Document Type : Research Articles
Palliative Care and Pain Management, School of Nursing, Al-Zaytoonah University of Jordan, Amman, Jordan.
Clinical Nursing Department, School of Nursing, the Universe of Jordan, Amman, Jordan.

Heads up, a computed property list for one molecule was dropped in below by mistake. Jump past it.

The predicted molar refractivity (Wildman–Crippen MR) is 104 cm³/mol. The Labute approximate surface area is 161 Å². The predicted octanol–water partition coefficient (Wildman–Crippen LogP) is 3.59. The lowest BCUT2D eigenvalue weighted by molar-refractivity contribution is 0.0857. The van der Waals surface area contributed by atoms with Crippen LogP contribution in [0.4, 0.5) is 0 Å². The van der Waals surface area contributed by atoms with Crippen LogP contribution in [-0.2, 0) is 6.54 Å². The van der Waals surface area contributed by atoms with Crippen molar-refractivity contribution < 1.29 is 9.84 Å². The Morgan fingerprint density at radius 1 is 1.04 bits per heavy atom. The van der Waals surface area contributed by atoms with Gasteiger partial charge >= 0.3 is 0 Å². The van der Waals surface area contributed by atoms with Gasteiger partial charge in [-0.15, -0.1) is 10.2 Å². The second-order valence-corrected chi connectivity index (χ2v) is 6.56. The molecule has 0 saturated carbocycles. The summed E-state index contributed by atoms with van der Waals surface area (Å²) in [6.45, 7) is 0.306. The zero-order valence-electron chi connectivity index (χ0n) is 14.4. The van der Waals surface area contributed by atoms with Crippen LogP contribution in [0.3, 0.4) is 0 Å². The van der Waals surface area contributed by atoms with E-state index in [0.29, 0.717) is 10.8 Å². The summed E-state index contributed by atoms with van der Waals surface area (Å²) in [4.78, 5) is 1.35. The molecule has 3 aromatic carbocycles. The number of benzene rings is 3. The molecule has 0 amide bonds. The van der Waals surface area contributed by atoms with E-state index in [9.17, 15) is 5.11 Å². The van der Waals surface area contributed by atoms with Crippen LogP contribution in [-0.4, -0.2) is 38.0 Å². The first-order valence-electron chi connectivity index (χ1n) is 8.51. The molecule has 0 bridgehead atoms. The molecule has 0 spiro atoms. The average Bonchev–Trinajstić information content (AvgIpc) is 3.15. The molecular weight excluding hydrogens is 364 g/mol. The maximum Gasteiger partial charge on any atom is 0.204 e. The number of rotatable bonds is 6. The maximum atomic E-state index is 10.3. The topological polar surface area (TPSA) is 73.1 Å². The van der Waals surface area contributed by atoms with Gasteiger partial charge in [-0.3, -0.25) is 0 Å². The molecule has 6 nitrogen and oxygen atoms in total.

Background: Prophylactic laxatives were associated with decreasing the incidence of Opioid-induced constipation among patients with cancer. This study aims to evaluate the effectiveness of early prophylactic laxatives therapy on the severity of constipation and quality of life among patients with cancer receiving opioids. Methods: Using a quasi-experimental design with 64 patients assigned to control group and 66 patients assigned to intervention group. The final sample was composed from 112 patients (57 in control group and 55 in intervention group), who were selected from an oncology clinic. Patients in the intervention group have received prophylactical laxatives The intervention included an oral colonic stimulant laxative (i.e., Bisacodyl, Dose= 3 tab/ day and/or Senna 6.8 mg twice daily) and an oral colonic osmotic laxative (i.e., Lactulose, Dose = 15 ml three times per day). Patients in the control group continue to receive their routine care without laxatives. Results: Patients in the intervention group have reported a significant reduction in the severity of constipation symptoms at eight weeks post the intervention (p < 0.001). Furthermore, the patients in the intervention group have revealed a significant improvement in their quality of life (QoL) (p< 0.001). Conclusions: Patients with cancer need to use the first line of laxatives as prophylactic alongside with opioids to minimize the severity of Opioid-induced constipation symptoms and to enhance the QoL.